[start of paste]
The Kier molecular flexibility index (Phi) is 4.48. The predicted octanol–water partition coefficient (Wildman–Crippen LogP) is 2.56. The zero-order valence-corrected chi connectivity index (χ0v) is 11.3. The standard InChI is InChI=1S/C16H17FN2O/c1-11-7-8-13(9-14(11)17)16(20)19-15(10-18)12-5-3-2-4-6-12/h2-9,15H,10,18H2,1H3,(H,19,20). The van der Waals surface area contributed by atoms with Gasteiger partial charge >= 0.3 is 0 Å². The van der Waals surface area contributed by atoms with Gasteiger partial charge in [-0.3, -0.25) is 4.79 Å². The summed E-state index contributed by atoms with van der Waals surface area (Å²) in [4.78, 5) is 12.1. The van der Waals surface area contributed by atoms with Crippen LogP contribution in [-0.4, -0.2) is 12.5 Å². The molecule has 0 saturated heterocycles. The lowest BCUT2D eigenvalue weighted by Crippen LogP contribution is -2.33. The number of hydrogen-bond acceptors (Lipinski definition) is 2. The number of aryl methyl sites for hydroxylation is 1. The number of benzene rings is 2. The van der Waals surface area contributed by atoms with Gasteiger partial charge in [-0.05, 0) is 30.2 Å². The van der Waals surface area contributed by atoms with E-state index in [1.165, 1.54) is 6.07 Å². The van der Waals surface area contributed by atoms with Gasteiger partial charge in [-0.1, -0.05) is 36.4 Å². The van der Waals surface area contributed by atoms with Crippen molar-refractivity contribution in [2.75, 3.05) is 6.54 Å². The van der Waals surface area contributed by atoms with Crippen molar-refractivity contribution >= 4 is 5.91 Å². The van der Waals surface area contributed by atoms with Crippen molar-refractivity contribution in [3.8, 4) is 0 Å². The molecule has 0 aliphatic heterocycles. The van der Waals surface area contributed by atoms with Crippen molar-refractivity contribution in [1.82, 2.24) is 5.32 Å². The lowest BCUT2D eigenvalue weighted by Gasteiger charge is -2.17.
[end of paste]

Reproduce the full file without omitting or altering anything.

The Kier molecular flexibility index (Phi) is 4.48. The predicted octanol–water partition coefficient (Wildman–Crippen LogP) is 2.56. The zero-order valence-corrected chi connectivity index (χ0v) is 11.3. The standard InChI is InChI=1S/C16H17FN2O/c1-11-7-8-13(9-14(11)17)16(20)19-15(10-18)12-5-3-2-4-6-12/h2-9,15H,10,18H2,1H3,(H,19,20). The van der Waals surface area contributed by atoms with Gasteiger partial charge >= 0.3 is 0 Å². The van der Waals surface area contributed by atoms with Gasteiger partial charge in [-0.3, -0.25) is 4.79 Å². The summed E-state index contributed by atoms with van der Waals surface area (Å²) in [4.78, 5) is 12.1. The van der Waals surface area contributed by atoms with Crippen LogP contribution in [-0.4, -0.2) is 12.5 Å². The molecule has 0 saturated heterocycles. The lowest BCUT2D eigenvalue weighted by Crippen LogP contribution is -2.33. The number of hydrogen-bond acceptors (Lipinski definition) is 2. The number of aryl methyl sites for hydroxylation is 1. The number of benzene rings is 2. The van der Waals surface area contributed by atoms with Gasteiger partial charge in [-0.05, 0) is 30.2 Å². The van der Waals surface area contributed by atoms with E-state index in [1.165, 1.54) is 6.07 Å². The van der Waals surface area contributed by atoms with Gasteiger partial charge in [-0.1, -0.05) is 36.4 Å². The van der Waals surface area contributed by atoms with Crippen molar-refractivity contribution in [2.75, 3.05) is 6.54 Å². The van der Waals surface area contributed by atoms with Crippen molar-refractivity contribution >= 4 is 5.91 Å². The van der Waals surface area contributed by atoms with Crippen molar-refractivity contribution in [3.8, 4) is 0 Å². The molecule has 0 aliphatic heterocycles. The van der Waals surface area contributed by atoms with Crippen molar-refractivity contribution in [1.82, 2.24) is 5.32 Å². The lowest BCUT2D eigenvalue weighted by Gasteiger charge is -2.17.